In September 2005, the Tennessee District Attorneys General Conference retained MP&F to conduct a statewide anti-methamphetamine campaign. There were multiple objectives: to educate and inform the public, particularly school-age youth, about the dangers of meth use and production; to drive traffic to www.MethFreeTN.org; to raise the profile of the district attorneys’ efforts to combat meth use and production; and to leverage the value of the grant through partnership opportunities to increase the reach of the District Attorneys Conference messages.
In November 2005, we unveiled the Meth Destroys campaign – featuring posters, brochures, a Web site, a DVD and print, radio and TV public service announcements – in the 31 judicial districts that comprise all Tennessee counties. Before developing the logo or campaign materials, focus groups were conducted with middle and high school students, as well as adults, throughout the state. The focus groups indicated that scare tactics work – if they are credible – and that drove development of harsh campaign materials with unpleasant images of meth’s side effects.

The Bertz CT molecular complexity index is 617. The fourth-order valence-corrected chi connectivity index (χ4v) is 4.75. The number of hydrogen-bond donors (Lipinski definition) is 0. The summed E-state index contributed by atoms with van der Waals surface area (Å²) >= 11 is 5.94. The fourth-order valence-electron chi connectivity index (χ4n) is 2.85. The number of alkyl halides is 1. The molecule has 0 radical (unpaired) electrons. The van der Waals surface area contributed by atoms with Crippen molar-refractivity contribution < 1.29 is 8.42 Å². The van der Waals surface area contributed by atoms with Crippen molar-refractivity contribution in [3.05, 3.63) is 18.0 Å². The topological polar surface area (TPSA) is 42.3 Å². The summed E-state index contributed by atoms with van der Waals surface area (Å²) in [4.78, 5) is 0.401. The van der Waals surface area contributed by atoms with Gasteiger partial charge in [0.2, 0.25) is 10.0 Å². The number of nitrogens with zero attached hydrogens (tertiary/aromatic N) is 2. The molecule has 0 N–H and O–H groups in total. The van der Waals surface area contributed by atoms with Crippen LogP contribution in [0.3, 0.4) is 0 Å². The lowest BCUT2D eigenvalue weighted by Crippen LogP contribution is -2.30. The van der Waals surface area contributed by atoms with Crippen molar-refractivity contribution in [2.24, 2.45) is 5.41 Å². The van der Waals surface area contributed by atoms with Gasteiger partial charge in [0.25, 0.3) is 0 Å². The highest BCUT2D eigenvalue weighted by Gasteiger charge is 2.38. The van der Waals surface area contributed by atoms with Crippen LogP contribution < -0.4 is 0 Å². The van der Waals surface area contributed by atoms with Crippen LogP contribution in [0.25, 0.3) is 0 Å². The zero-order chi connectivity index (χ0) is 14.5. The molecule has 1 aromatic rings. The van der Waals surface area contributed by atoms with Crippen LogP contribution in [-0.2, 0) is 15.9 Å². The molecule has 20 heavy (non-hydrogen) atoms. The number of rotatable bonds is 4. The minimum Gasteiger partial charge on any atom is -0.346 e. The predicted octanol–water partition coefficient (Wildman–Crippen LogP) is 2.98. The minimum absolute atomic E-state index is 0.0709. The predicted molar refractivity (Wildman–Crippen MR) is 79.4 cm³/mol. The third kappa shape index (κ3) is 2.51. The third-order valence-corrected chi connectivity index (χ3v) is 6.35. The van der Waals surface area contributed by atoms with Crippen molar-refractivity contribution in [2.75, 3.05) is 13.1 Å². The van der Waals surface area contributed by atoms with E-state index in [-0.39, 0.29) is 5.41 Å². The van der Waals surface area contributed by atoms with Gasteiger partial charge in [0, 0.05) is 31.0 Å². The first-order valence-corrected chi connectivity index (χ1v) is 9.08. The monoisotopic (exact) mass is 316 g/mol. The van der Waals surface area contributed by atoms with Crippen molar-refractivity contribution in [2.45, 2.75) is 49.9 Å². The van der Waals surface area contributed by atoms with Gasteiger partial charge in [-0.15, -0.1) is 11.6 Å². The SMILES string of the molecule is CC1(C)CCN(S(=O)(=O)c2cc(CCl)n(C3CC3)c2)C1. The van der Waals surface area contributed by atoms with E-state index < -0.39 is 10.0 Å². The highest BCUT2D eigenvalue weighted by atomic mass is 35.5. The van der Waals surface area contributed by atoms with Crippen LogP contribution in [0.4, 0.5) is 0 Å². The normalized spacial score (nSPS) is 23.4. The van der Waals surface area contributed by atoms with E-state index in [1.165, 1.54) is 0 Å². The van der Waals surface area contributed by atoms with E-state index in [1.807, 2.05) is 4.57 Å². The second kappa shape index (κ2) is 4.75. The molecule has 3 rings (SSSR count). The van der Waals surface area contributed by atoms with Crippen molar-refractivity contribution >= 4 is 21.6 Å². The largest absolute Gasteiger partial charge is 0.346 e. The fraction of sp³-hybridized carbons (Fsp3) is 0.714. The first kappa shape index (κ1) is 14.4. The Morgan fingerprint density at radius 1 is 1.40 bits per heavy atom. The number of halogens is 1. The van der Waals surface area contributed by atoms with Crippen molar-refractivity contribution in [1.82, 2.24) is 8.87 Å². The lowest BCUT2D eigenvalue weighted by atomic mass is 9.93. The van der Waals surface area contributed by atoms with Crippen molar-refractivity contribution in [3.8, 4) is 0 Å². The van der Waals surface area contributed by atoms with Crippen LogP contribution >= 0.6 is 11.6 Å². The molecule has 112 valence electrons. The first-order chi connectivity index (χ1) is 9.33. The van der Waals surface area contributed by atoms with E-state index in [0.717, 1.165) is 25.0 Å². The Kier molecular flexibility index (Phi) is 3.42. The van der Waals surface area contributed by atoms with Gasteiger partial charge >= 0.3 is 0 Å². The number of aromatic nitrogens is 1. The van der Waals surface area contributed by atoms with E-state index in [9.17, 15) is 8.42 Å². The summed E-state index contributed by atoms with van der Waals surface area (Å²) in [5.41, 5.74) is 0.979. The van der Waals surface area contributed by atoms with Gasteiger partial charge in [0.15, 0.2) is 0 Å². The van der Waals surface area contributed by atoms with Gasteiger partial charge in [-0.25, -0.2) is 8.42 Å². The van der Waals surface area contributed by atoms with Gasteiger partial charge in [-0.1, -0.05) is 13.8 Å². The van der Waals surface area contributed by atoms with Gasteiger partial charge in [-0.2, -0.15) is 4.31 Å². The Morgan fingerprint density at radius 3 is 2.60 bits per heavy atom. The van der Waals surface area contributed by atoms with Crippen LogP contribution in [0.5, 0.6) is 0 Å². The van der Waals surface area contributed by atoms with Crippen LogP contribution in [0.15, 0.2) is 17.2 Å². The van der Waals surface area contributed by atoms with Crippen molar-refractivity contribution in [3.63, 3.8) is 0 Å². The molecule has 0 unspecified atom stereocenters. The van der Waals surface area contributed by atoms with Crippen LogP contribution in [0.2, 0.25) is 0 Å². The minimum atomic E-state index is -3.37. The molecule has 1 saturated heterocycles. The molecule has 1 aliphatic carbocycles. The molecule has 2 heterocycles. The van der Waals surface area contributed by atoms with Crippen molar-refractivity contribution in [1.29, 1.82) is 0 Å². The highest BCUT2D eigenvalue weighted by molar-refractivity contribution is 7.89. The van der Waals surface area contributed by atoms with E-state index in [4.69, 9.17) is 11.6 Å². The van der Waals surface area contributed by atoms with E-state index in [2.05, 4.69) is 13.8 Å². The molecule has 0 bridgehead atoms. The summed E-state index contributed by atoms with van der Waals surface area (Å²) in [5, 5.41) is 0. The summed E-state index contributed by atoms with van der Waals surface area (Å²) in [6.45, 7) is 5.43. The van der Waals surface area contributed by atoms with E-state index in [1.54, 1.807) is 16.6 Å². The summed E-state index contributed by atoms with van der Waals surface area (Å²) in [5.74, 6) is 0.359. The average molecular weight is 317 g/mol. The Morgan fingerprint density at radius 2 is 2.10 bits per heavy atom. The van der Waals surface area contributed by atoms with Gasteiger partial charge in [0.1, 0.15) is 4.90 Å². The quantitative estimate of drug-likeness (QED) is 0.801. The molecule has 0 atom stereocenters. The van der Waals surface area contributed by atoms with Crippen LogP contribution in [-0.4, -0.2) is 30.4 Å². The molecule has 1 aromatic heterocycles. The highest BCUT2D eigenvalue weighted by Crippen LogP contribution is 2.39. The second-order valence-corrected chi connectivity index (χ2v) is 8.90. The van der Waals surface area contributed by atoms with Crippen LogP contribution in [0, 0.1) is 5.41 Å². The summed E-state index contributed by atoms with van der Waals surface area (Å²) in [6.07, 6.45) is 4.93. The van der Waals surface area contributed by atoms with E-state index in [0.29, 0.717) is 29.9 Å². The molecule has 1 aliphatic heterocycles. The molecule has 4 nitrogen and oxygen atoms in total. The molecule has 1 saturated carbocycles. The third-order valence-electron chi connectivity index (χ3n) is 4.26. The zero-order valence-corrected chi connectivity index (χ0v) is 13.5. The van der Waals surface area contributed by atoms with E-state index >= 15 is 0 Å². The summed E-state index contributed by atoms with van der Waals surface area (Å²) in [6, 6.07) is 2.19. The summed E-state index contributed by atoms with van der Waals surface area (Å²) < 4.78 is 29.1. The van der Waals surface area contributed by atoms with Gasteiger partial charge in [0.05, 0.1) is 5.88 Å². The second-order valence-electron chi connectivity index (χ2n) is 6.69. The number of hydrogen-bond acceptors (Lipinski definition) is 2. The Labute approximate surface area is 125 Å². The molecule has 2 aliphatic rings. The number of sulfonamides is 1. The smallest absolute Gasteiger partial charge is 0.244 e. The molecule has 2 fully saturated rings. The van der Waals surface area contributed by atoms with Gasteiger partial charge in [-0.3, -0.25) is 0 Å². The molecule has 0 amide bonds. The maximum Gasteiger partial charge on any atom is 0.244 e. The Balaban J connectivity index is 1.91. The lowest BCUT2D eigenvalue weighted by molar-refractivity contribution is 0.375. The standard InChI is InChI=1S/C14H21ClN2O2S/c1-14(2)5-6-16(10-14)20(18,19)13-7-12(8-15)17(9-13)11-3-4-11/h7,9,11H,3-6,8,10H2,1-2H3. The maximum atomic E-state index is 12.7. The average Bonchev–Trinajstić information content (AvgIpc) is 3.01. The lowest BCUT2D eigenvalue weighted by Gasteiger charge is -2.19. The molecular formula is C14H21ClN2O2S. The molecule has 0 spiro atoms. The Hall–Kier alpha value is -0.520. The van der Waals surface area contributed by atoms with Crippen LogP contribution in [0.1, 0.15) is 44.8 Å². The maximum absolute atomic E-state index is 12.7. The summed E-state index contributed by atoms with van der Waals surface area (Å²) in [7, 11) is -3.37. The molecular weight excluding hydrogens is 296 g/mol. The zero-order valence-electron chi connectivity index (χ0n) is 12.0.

In an approximately one-month timeframe before the campaign kickoff in November 2005, MP&F wrote, designed and printed 554,000 brochures for middle and high school students, 20,000 posters, 22,000 bumper decals, 25,000 Anti-meth Task Force window clings and 10,000 pledge cards. MP&F created 32 different versions of the youth brochure – one for each district attorney including his/her name and contact information, as well as a general version. An existing DVD was revised to include information on new legislation, and messages from Gov. Phil Bredesen and the district attorneys. We also coordinated with the Tennessee Department of Education to create a Teacher’s Guide that includes more than 60 meth-related activities for the classroom. MP&F also developed an adult education booklet and another poster.
Materials were distributed to more than 800 public middle and high schools, every county’s health department and farm bureau office, and hospitals throughout the state. MP&F has coordinated with the Outdoor Advertising Association of Tennessee to post district-specific billboards. MP&F also produced radio and television public service announcements featuring Tennesseans who are recovering meth addicts or their family members.
The campaign has succeeded in all respects, from effective message development to increased Web site traffic to consistent local and statewide media coverage, and drew national attention after being featured in PR Week, a prominent professional trade publication. In 2007, the campaign received the Silver Anvil Award, the Public Relations Society of America’s top national honor.